Monday, May 31, 2010

A short note for progressives on the internet

Glenn Greenwald, Inc.:

It hardly seemed possible for Israel -- after its brutal devastation of Gaza and its ongoing blockade -- to engage in more heinous and repugnant crimes.

I don't particularly care what Glenn Greenwald has to say about this. There are people who are invested in fate of the Palestinians, and most of them are Palestinian, not professional commentators whose authority comes from unrelated associations (as with, a "law degree," or an ability to communicate well).

If Glenn Greenwald wants to be a go-to authority on everything topical because he is already in a position to do so, I don't necessarily blame him, but I don't particularly care what he has to say about issues that are beyond the realm of his own experience. No Palestinian in the world would ever make the statement that "it hardly seemed possible for Israel to engage in more heinous and repugnant crimes" when that has been the status quo for over half a century!

What this indicates to me is that reading Glenn Greenwald on the Palestinian question is, to a certain extent, a waste of my time; I could just as easily be reading the Lebanese writer, As'ad AbuKhalil, who surely has more stake in this than someone who is writing just to be relevant, pursuant to his career as a commentator. If I was really serious about the Palestinian question, I would find the English-language Palestinian writers who are actual authorities on these questions; I would not take "the scoop" from Glenn Greewald, or people like him, because what they have to say about it is meaningless absent other perspectives.


Jenny said...

He's spoken against Israel before. Perhaps he meant "Just as we thought it couldn't get any worse."?

Anonymous said...

Is Isreal the only topic you feel that Greenwald shouldn't comment on? Any others? Any topics that you think his commentary is particularly valid?

JRB said...

I would never say Greenwald shouldn't comment on particular topics. People should comment on whatever they want. But we have to think about whether a particular perspective deserves to preferenced over others on any particular issue, or accepted without comparison, and so on. That's our job, as people who think.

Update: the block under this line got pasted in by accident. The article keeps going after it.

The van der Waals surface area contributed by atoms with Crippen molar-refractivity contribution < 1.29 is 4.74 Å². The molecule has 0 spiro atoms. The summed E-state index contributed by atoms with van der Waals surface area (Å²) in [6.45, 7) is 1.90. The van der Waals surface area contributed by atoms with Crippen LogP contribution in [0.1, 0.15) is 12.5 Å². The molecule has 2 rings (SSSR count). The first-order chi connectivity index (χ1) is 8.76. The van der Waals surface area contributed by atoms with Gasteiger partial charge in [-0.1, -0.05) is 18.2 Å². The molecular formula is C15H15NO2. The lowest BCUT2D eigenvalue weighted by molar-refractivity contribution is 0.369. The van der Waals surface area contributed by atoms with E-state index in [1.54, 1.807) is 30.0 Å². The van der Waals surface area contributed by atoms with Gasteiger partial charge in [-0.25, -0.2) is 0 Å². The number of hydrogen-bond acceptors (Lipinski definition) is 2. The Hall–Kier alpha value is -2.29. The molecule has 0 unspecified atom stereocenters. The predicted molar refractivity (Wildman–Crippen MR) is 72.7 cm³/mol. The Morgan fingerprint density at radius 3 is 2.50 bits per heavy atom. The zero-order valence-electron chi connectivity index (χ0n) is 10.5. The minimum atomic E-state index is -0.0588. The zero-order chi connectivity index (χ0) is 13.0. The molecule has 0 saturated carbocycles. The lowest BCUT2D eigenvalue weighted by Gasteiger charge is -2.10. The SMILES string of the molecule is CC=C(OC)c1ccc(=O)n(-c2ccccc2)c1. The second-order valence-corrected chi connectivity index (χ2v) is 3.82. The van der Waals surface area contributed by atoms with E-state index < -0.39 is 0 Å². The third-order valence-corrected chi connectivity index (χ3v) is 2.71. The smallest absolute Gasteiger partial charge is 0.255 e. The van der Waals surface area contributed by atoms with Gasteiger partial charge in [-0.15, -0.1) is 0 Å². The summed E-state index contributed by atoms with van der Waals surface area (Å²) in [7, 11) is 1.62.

JRB said...

Just to be clear, I should also say that you aren't under any obligation to particularly care what I think about commentators that you may have your own reasons for liking or disliking.

Here I merely state my preference, based on my own reasoning, in the hope that it illustrates a process of evaluation that may be helpful for people when making their own choices, and that is based on something other than uncritical acceptance of whoever speaks with the loudest voice.

zunguzungu said...

I like this post because it made me think, but I don't know... The thing about Israel-Palestine is that because the US props up Israel to the extent that it does, it actually matters a lot that people whose beat isn't "the middle east" are now for the first time speaking out against Israel's actions. And while you're right that there are plenty of people whose expertise is more to be trusted than Greenwald's on this issue -- the point about not going to him for scoops is well taken -- the vast majority of Americans whose tax dollars are going to buy Israeli helicopters and stuff are not interested in any way in the middle east. They're never going to read the Angry Arab's blog. But they might read Greenwald's. And Greenwald writes for that audience in a way the Angry Arab doesn't; he writes for people who are ignorant enough not to know the history, but smart enough (a few of them) to be able to start to get a bit of that history starting today. The house of historical memory has many doors, you know?

JRB said...


You're totally right. I think the problem with this post is that it doesn't emphasize the importance of making these determinations for yourself, based on your own circumstances. Whoever you read, you just have to bear their relation to the subject in mind.